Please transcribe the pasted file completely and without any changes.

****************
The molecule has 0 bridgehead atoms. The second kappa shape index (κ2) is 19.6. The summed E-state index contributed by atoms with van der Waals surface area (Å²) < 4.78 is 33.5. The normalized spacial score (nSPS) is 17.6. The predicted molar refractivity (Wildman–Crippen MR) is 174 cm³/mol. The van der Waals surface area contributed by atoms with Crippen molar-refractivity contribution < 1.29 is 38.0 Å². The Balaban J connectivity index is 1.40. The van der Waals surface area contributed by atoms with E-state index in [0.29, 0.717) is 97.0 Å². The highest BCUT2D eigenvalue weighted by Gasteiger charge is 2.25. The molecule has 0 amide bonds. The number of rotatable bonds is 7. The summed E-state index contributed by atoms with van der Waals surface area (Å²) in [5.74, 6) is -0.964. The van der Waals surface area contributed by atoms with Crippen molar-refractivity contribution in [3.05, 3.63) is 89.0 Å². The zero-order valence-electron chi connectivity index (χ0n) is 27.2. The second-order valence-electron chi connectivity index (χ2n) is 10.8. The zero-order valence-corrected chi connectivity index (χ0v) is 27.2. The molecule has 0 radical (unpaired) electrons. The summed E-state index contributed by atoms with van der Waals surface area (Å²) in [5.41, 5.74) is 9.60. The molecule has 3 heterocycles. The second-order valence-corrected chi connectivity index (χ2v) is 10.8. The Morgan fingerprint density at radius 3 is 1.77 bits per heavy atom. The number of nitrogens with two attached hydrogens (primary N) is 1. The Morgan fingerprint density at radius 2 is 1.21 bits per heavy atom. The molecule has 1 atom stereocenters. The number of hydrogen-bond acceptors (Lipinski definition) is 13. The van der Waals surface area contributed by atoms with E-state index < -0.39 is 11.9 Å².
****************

The molecule has 0 bridgehead atoms. The second kappa shape index (κ2) is 19.6. The summed E-state index contributed by atoms with van der Waals surface area (Å²) < 4.78 is 33.5. The normalized spacial score (nSPS) is 17.6. The predicted molar refractivity (Wildman–Crippen MR) is 174 cm³/mol. The van der Waals surface area contributed by atoms with Crippen molar-refractivity contribution < 1.29 is 38.0 Å². The Balaban J connectivity index is 1.40. The van der Waals surface area contributed by atoms with E-state index in [0.29, 0.717) is 97.0 Å². The highest BCUT2D eigenvalue weighted by Gasteiger charge is 2.25. The molecule has 0 amide bonds. The number of rotatable bonds is 7. The summed E-state index contributed by atoms with van der Waals surface area (Å²) in [5.74, 6) is -0.964. The van der Waals surface area contributed by atoms with Crippen molar-refractivity contribution in [3.05, 3.63) is 89.0 Å². The zero-order valence-electron chi connectivity index (χ0n) is 27.2. The second-order valence-electron chi connectivity index (χ2n) is 10.8. The zero-order valence-corrected chi connectivity index (χ0v) is 27.2. The molecule has 0 radical (unpaired) electrons. The summed E-state index contributed by atoms with van der Waals surface area (Å²) in [5.41, 5.74) is 9.60. The molecule has 3 heterocycles. The second-order valence-corrected chi connectivity index (χ2v) is 10.8. The Morgan fingerprint density at radius 3 is 1.77 bits per heavy atom. The number of nitrogens with two attached hydrogens (primary N) is 1. The Morgan fingerprint density at radius 2 is 1.21 bits per heavy atom. The molecule has 1 atom stereocenters. The number of hydrogen-bond acceptors (Lipinski definition) is 13. The van der Waals surface area contributed by atoms with E-state index < -0.39 is 11.9 Å².